“Would you risk your life?” Mills asks the viewer. “Would you make the sacrifice?”

Like Daniels, Mills also cites “freedoms and liberties” as well as fighting “for our families, for our future.”

The libertarian-conservative fusionist theme continues in the following ad featuring freshman Congresswoman Lauren Boebert explaining why she carries a concealed Glock handgun in Congress and in Washington, D.C.

“So forget what you hear in the fake news,” she says. “Here are the real reasons why I choose to defend myself in our nation's capital.”

From there, Boebert’s able to work in biographical information, that she’s a mother of four and an entrepreneur/business owner. She segues into the issue of “sky-rocketing crime” across the country, including D.C., one of the 10 most dangerous cities to be in.

“One of the challenges of working in D.C. is people here don't understand how we live in real America,” she adds.

Perfect. Boebert clearly shows the contrast between the rulers and the ruled, cementing herself as a representative of the latter.

Last but not least comes Madison Cawthorn’s ad against certifying the electoral college results for the 2020 presidential election. It’s actually half-ad, half-documentary, clocking in at over six minutes long.

What makes this one especially relevant to populist and dissident messaging is that it goads Big Tech and the corporate press into lashing out with their censorship, fact-checking, and other thought-policing tactics.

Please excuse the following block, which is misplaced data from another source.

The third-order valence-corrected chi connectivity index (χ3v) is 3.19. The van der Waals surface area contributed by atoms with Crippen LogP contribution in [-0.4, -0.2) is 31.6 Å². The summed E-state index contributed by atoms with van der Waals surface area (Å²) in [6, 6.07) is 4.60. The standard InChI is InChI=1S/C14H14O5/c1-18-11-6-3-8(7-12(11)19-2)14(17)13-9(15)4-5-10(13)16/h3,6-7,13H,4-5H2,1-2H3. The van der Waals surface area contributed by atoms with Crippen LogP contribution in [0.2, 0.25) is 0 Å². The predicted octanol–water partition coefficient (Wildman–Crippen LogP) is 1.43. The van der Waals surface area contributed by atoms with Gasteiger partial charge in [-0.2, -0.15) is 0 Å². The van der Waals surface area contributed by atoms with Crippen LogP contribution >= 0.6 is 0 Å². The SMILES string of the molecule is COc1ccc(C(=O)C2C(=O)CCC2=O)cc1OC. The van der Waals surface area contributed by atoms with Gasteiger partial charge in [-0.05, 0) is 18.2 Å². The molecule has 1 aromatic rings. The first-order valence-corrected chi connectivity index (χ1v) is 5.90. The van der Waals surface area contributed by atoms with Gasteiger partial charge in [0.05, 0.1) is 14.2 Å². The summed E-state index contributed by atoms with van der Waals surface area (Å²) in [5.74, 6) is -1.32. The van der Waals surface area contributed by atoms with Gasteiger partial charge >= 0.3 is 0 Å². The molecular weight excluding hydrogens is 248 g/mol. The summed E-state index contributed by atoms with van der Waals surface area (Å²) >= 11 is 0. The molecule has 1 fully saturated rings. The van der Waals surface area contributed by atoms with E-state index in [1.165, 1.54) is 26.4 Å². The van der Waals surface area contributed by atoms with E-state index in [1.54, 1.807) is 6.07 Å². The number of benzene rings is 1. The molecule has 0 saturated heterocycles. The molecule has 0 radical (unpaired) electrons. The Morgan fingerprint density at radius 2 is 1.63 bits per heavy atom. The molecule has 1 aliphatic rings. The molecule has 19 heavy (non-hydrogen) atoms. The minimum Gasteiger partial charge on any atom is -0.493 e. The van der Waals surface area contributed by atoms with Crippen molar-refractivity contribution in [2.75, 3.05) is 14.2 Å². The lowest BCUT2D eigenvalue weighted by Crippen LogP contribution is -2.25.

Cawthorn can now boast of a “misleading” label on Twitter, a badge of honor for any American intolerant of voter fraud and unconstitutional election meddling.

“Fact check that,” Cawthorn taunts in the video.

Typical political and marketing consultants will talk about earned media and paid media, but it’s a whole new level when you’re garnering trigger warnings by the very forces that America First populism opposes.

America First is a serious movement (and threat) against the powers-that-be at the top of both the Republican and Democratic parties. Effective messaging will hit the issues and values that define the people’s righteous anger, while also raising up leaders and shining a light on the shadowy powers opposing the people’s will.

It looks like the message is getting out in 2022 whether they like it or not.

Gavin Wax is the 74th president of the New York Young Republican Club, chairman of the Association of Young Republican Clubs, digital director of the Young Republican National Federation, an Ambassador for Turning Point USA, and an associate fellow at the London Center for Policy Research." Read Gavin Wax's Reports — More Here.

© 2021 Newsmax. All rights reserved.


GavinWax
Populism on the right isn't dead or even slowing down. On the contrary, its mass appeal is growing as evidenced by viral campaign ads that sometimes transcend politics and break through barriers erected by elite media companies.
americafirst, campaignads, republican, gop
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2021-17-17
Tuesday, 17 August 2021 12:17 PM